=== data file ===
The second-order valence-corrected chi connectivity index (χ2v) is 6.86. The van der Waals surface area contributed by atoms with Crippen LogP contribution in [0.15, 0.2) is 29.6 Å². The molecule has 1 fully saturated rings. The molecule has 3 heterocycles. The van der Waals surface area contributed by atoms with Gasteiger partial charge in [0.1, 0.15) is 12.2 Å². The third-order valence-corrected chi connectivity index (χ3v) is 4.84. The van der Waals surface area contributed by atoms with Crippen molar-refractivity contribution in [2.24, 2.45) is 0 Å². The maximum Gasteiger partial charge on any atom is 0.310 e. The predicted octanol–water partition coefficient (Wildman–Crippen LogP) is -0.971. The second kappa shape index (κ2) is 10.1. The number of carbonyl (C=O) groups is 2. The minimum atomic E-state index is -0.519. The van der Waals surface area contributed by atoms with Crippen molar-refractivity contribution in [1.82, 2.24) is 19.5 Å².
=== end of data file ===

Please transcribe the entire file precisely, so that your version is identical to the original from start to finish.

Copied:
The second-order valence-corrected chi connectivity index (χ2v) is 6.86. The van der Waals surface area contributed by atoms with Crippen LogP contribution in [0.15, 0.2) is 29.6 Å². The molecule has 1 fully saturated rings. The molecule has 3 heterocycles. The van der Waals surface area contributed by atoms with Gasteiger partial charge in [0.1, 0.15) is 12.2 Å². The third-order valence-corrected chi connectivity index (χ3v) is 4.84. The van der Waals surface area contributed by atoms with Crippen molar-refractivity contribution in [2.24, 2.45) is 0 Å². The maximum Gasteiger partial charge on any atom is 0.310 e. The predicted octanol–water partition coefficient (Wildman–Crippen LogP) is -0.971. The second kappa shape index (κ2) is 10.1. The number of carbonyl (C=O) groups is 2. The minimum atomic E-state index is -0.519. The van der Waals surface area contributed by atoms with Crippen molar-refractivity contribution in [1.82, 2.24) is 19.5 Å².